It was a struggle early on for Hunter to be able to do things on her own as early in her basketball playing days, she would have to sneak into her brother's AAU practices to get some work in the gym.

    “I started off watching my brother play AAU," Hunter said. "My dad actually didn’t let me play basketball, I played the piano for quite some time. Once my dad saw that I really wanted to play though, I would sneak into practice with my brother’s team and my family wouldn’t know about it. My mom would ask why I’m so sweaty. It kind of started from there and I haven’t looked back.”

    When it comes to true gym rats, it's hard to find one like Hunter. On good days, you can find her getting some shots up to make it even better, and on bad days, you can find her finding refuge in getting shots up and focusing on the game.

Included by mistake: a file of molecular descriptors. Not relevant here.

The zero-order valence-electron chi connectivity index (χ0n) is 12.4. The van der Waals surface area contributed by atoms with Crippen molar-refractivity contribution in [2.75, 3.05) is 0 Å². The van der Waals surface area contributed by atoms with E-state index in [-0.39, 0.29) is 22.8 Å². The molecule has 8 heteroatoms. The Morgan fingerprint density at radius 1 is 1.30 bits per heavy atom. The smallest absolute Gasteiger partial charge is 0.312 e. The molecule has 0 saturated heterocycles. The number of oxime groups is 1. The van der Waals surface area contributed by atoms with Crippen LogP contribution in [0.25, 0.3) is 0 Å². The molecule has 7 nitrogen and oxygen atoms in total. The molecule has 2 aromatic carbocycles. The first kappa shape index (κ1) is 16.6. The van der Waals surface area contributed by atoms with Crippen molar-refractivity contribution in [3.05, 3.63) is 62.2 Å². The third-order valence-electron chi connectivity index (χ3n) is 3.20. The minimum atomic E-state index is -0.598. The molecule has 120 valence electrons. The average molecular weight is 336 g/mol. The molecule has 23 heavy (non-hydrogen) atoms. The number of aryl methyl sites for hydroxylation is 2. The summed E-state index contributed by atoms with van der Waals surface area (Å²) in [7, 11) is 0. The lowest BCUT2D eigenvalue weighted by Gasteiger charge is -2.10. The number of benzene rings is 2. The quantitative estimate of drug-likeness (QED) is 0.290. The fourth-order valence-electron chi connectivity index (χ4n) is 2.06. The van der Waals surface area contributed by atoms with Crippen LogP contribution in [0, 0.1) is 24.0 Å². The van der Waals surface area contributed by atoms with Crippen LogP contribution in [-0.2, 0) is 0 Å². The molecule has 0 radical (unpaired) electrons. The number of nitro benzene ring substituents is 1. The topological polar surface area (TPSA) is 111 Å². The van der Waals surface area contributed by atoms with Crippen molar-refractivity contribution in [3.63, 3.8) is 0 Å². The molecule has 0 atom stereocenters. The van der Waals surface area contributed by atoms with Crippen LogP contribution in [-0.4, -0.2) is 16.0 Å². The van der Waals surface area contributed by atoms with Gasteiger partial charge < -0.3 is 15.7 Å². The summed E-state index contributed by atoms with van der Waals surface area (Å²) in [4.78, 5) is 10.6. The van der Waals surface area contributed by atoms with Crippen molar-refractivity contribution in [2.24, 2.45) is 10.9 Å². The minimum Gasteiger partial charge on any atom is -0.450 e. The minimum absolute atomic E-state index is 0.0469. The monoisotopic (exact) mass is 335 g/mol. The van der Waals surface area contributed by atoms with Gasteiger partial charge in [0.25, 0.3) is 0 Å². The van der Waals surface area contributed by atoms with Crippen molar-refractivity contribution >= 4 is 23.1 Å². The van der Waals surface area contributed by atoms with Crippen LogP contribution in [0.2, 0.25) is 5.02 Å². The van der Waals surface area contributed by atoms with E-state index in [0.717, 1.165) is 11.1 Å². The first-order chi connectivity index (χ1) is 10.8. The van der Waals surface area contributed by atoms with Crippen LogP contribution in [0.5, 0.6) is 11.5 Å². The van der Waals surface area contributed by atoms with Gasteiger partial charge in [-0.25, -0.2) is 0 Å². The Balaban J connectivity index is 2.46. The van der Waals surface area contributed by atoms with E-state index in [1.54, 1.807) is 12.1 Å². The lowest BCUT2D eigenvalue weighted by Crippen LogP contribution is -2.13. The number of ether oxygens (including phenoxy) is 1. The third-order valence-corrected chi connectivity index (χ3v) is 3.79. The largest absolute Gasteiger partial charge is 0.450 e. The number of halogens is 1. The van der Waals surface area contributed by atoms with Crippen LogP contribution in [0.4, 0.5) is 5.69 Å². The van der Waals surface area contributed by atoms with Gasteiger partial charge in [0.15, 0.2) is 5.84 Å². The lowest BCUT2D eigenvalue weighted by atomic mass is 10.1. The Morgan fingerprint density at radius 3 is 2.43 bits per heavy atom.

“The gym is probably my favorite place in the world," she said. "If I’m having a bad day, I’ll just get up and go to the gym. When I’m in the gym, nothing else matters.”

    The success that Harmon and Hunter saw at Cy Creek was boundless, and their four-year record of 141-13 goes to show how dominant the Cougars backcourt had become. While there were some challenges dealing with that much firepower at the guard positions, Coach Alexander was key in helping the duo manage expectations early on and just play basketball.